Sebastian Bae spent a bit of downtime as a Marine in the barracks rolling dice and moving pieces around a board.

“Lots of Axis and Allies,” Bae told Marine Corps Times.

The Marine infantryman joined the Reserve in 2007 with thoughts of going officer once he finished school at the University of California, Berkeley.

The Corps activated his unit and he deployed to Iraq in 2009, serving mostly in forward operating bases outside of Ramadi, Iraq.

Instead of pinning on lieutenant’s bars, Bae opted for graduate school at Georgetown University and later landed a job in wargaming first with at the Marine Corps Warfighting Lab as a civilian, then with the RAND Corporation and now at the Center of Naval Analyses.

The former grunt took his love of hobby gaming and the deeper theory and practices of high-level wargaming and said to himself, “Why isn’t there something besides non-military role-playing games or Axis and Allies for the enlisted leader?”

The Corps has long prized wargaming and developing even junior noncommissioned officers as strategic thinkers. But wargaming for many means large-scale, theater-level campaigning or deep data dives and machine learning to decide what weapons system might provide the crucial advantage in a fight with China for Taiwan.

Bae thought for awhile he might have another option.

The Marines want even infantrymen to have outsized impact on the larger battle as they push their Expeditionary Advanced Base Operations, Force Design changes and other concepts to allow Marines to contribute in unique ways to the larger fight.

“I wanted Marines to understand Force Design 2030 and why these changes were happening and why the commandant was making the changes he was,” Bae said.

So, after years of wargaming in 2019 Bae started building his own game – Littoral Commander.

The game started as a weekend pet project, he said. The former infantryman couldn’t get many people interested in an educational game for enlisted.

The pandemic hitting in 2020 jumpstarted his wargame development, giving him more time than he’d had before to work on the design and concept, he said.

He finished the game in August 2020 and started testing it nearly nonstop through March 2021. He even ran it for leaders he knew at the Corps’ Expeditionary Warfare School.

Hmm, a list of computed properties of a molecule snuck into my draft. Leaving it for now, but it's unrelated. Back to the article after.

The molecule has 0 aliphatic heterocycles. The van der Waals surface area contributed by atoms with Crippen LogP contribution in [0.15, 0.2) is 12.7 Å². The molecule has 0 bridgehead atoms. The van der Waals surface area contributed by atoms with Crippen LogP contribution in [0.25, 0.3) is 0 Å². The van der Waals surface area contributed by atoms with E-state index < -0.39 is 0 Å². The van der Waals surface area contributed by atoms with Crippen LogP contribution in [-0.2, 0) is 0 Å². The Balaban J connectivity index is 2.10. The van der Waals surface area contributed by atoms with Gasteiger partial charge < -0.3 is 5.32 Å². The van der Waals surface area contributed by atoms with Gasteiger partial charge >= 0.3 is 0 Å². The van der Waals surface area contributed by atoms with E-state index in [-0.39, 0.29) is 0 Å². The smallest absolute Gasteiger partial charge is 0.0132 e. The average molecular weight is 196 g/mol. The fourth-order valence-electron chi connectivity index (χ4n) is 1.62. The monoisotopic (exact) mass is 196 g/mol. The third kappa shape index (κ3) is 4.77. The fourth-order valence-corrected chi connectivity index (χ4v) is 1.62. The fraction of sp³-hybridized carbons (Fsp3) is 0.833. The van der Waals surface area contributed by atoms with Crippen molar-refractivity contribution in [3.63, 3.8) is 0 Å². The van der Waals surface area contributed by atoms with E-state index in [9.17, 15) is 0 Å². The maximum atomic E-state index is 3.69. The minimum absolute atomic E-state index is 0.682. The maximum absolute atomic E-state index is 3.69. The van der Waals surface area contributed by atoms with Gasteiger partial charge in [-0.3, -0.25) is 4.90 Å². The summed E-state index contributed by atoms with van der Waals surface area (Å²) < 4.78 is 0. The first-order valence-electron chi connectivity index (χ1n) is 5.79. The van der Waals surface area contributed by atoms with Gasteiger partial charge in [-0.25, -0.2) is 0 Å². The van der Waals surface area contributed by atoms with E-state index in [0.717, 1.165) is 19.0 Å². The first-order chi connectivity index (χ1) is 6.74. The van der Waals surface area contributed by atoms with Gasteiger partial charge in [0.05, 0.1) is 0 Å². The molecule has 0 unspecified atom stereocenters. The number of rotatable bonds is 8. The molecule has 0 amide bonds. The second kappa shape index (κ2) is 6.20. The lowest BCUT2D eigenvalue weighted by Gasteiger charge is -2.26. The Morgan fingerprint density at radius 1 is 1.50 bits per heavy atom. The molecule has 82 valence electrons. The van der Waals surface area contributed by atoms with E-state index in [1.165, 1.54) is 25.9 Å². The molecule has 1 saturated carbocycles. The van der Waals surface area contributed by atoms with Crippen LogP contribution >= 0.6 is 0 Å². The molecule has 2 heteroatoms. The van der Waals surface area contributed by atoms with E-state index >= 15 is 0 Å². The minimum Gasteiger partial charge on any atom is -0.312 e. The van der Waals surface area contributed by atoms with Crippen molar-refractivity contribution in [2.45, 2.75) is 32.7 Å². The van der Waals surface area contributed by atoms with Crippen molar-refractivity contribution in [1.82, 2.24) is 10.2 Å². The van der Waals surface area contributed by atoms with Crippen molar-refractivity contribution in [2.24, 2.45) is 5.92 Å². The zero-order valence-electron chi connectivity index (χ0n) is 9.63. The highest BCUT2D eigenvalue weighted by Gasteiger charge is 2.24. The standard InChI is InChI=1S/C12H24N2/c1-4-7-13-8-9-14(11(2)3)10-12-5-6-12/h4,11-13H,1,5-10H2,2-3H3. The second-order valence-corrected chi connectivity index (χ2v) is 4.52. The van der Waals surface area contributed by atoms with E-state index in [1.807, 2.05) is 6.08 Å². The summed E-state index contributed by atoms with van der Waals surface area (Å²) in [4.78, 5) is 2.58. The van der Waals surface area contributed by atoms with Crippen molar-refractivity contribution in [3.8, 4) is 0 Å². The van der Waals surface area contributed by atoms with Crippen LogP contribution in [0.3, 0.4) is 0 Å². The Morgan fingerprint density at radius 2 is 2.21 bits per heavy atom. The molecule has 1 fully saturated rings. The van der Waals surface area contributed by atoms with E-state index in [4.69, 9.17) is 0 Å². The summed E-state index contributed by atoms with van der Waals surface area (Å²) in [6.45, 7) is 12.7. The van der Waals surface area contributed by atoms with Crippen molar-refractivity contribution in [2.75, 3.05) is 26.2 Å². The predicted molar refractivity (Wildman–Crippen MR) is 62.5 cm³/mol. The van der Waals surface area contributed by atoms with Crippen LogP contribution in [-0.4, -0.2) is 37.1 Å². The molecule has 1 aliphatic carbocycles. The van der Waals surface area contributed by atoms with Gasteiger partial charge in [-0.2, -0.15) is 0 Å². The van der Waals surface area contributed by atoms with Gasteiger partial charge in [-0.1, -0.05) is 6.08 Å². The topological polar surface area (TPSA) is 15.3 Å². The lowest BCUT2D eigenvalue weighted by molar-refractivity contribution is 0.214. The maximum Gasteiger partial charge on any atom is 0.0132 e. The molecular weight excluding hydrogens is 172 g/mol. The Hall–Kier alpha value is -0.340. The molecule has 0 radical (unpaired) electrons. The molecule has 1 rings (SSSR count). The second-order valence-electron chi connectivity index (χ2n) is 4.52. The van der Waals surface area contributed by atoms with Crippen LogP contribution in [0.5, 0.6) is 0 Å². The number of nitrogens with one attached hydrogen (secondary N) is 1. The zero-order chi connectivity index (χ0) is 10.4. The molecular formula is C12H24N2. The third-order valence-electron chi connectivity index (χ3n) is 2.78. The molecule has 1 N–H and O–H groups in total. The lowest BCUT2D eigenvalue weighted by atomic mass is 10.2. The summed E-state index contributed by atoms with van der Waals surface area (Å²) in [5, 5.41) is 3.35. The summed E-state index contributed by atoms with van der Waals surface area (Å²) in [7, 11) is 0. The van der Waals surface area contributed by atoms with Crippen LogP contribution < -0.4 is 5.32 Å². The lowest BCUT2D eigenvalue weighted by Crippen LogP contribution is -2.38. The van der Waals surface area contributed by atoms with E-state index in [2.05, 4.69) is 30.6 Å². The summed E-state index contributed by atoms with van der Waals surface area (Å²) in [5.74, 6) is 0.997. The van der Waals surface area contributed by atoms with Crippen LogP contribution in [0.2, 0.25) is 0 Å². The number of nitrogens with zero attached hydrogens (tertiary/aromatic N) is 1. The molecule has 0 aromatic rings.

Then, it kind of caught on but needed some smoothing of rough edges. Game design isn’t for the faint of heart.

After that, he ran the game for various units, including tactics professionals at the Marine Corps Air Ground Combat Center.

“Demand got so big that it outstripped my abilities to make them on my kitchen table,” he said.

Then Bae went pro.

He contracted with a game-building company, the nonprofit Dietz Foundation, to produce the sets and started shipping the finished product to units.

Ian Brown, who recently served as operations officer for the Marine Corps Brute Krulak Center for Innovation and Future Warfare was both an early player and feedback source for Bae.

“I’ve played wargames since I was a kid. I’m old enough that I had a copy of the Milton Bradley miniatures game “Battle Masters,” Brown told Marine Corps Times in an email response.

The CH-53E helicopter pilot said his work at the center allowed him to “rekindle” his interest in war and strategy games.

“I’d say the central thing that makes Littoral Commander unique is that it’s designed to capture a Marine Corps-centric problem: future multi-domain warfare using known or suspected capabilities of both ourselves and our prospective adversary,” Brown said.

A custom-made game for a particular military focus is difficult to get built, he said. Littoral Commander gives an “intellectual sandbox” for Marines to look at a future problem.

Neither infantryman Bae nor pilot Brown brush off real-world training. But field exercises and flight hours cost money. Exercising the mind is an investment of time. And a game such as this only takes the time required to set up and play.

“Live training is always great, but it’s not always available, and when available it’s not always focused on decision-making, or the individual vice the group,” Brown said.

Having junior Marines play the game spreads strategic thinking, he said.

“Rather than having a few thousand officer-type Marines trained and educated to make decisions, you have 170,000-plus Marines able to do that,” Brown said.

The game costs $70, with much of the profit supporting Dietz Foundation work to proliferate educational gaming in various areas.

Bae is now at work on an Army version that looks at a Multi-Domain Task Force and the Marine Corps Amphibious Readiness Group, Marine Expeditionary Unit and how those formations work in future war scenarios, he told Marine Corps Times.

*CORRECTION: A previous version of this article inaccurately stated the order in which Bae was employed at various organizations.

Todd South has written about crime, courts, government and the military for multiple publications since 2004 and was named a 2014 Pulitzer finalist for a co-written project on witness intimidation. Todd is a Marine veteran of the Iraq War.

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